The History of Western Star Trucksby Rob Wagner
The Oregon-based Western Star Trucks Inc. builds Class 8 tractor-trailer rigs. It is known as a "trucker's truck" for its emphasis on the comfort and safety of the driver. It can trace its roots to the White Trucks line, a builder of commercial vehicles since the dawn of the trucking industry. It went through a series of ownerships until its merger with Freightliner LLC.
Western Star began as an engineering and operations company based in Cleveland, Ohio, with its production facilities in Canada. It catered to the logging, oil and mining industries. As part of its engineering services, the company built custom Class 8 commercial vehicles. In 1970, it became a division of White Trucks to focus on marketing on the West Coast.
White had some of the best minds in the truck-making industry, but it was struggling to stay afloat. Semon Knudsen, president of the Ford Motor Company in 1969 and the son of General Motors Semon Knudsen, stepped in to guide White, but the company was purchased by Volvo AB in 1980. Under Volvo, Western Star remained independent operating in Canada. In 1987, White merged with General Motors to become WhiteGMC. Three years later, Western Star was sold as a separate entity to Australian businessman Terry Peabody.
Peabody sold Western Star in 2000 to Daimler-Chrysler AG, which was a partnership between Chrysler LLC and Daimler but has since dissolved. Western Star merged with Daimler-Chrysler's Freightliner truck subsidiary. At this time, Western Star had assembly plants in Ladson, S.C., and Kelowna, British Columbia.
In 2007, Daimler-Chrysler ended its partnership and the company became Daimler AG with Freightliner LLC, now a division of Daimler Trucks North America LLC. Western Star was now a subsidiary of Freightliner. Its manufacturing operations moved to Freightliner's Portland, Ore., headquarters in 2002.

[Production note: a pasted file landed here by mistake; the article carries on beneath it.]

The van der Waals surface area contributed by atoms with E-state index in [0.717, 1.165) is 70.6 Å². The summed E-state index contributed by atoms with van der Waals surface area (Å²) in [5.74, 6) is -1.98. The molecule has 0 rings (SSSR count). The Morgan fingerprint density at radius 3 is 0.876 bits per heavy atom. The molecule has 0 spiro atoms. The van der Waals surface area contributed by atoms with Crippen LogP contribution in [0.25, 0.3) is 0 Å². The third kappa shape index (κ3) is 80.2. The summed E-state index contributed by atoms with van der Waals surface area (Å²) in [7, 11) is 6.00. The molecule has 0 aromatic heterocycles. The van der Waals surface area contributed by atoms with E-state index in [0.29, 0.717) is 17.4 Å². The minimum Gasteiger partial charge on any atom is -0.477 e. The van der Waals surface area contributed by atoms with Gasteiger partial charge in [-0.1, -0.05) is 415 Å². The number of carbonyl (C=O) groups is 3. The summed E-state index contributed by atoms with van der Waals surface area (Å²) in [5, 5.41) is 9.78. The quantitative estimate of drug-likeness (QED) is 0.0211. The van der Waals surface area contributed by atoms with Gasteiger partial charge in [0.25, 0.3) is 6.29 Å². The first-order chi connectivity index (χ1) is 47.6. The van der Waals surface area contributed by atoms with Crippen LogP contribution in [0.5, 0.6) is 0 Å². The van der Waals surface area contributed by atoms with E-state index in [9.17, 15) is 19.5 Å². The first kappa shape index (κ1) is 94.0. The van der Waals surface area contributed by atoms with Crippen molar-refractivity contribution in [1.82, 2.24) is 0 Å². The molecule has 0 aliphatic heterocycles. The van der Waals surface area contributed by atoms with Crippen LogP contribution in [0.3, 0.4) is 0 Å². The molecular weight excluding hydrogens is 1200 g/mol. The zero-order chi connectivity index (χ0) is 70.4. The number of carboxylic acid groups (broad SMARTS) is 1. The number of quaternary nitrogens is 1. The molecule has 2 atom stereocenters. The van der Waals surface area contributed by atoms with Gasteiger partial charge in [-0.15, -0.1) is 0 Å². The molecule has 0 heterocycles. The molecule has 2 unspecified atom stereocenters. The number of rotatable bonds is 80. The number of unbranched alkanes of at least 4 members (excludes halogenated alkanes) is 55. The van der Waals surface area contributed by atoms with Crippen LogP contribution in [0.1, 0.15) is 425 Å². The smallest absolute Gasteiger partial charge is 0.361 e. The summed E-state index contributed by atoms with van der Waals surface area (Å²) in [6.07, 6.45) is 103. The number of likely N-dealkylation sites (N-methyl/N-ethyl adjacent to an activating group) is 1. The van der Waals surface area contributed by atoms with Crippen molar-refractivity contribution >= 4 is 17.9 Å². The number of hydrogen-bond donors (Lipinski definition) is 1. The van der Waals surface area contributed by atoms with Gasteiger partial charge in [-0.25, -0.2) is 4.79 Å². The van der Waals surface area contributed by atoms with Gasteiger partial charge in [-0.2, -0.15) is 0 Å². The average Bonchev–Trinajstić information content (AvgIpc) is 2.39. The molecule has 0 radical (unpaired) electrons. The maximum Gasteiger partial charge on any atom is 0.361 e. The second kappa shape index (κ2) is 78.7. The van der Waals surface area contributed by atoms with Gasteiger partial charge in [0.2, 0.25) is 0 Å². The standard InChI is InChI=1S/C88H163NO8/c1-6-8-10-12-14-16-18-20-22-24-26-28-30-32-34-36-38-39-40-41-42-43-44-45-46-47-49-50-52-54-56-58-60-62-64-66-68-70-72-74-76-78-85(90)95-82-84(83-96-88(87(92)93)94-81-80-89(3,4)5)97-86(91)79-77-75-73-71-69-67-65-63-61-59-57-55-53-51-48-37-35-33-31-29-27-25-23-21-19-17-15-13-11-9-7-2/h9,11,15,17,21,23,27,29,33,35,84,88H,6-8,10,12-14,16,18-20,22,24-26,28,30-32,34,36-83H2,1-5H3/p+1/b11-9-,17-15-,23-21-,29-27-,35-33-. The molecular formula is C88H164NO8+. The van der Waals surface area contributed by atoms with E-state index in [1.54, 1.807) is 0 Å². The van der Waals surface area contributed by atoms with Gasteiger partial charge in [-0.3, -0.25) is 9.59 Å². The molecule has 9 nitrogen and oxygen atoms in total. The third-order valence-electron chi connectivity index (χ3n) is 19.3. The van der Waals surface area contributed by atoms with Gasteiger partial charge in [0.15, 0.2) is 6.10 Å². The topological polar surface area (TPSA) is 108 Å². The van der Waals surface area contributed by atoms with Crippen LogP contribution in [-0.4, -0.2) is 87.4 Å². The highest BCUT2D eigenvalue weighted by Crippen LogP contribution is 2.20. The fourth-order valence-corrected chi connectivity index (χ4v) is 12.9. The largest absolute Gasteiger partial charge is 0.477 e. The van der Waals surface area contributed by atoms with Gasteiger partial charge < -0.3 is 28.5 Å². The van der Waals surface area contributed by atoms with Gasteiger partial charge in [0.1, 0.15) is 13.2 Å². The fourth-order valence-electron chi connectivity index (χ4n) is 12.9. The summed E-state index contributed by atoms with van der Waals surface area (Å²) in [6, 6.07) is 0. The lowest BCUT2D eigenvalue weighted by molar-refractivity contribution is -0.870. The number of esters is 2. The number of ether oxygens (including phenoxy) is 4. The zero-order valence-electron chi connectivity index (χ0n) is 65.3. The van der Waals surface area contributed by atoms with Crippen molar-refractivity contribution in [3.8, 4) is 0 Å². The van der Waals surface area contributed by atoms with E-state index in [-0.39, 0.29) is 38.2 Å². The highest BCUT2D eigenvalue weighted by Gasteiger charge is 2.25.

During these tumultuous decades, Western Star introduced the Supertilt sloped hood on its trucks, beginning in 1986. It was a remarkable transformation for the otherwise conservative company because it marked the styling departure from traditional box-shaped front ends into a more luxury automotive-style design. In 1987, it also debuted its lighter weight Cornerstone chassis that helped reduce the cost of its trucks.
By the late 1990s, Western Star developed its Constellation cab and sleeper that featured near luxury accommodations for the driver, as well as the Star Light Sleeper built with a lightweight polypropylene honeycomb core.
Western Star's relationship with Freightliner proved to be a beneficial move. By 2002, with its move to Portland, it had access to Freightliner's technology in building custom trucks and the parent company's development and testing plants. One result was the LowMax trucks that feature a lower-profile truck equipped with an abundance of stainless steel and chrome accessories.
Rob Wagner is a journalist with over 35 years experience reporting and editing for newspapers and magazines. His experience ranges from legal affairs reporting to covering the Middle East. He served stints as a newspaper and magazine editor in Saudi Arabia and the United Arab Emirates. Wagner attended California State University, Los Angeles, and has a degree in journalism.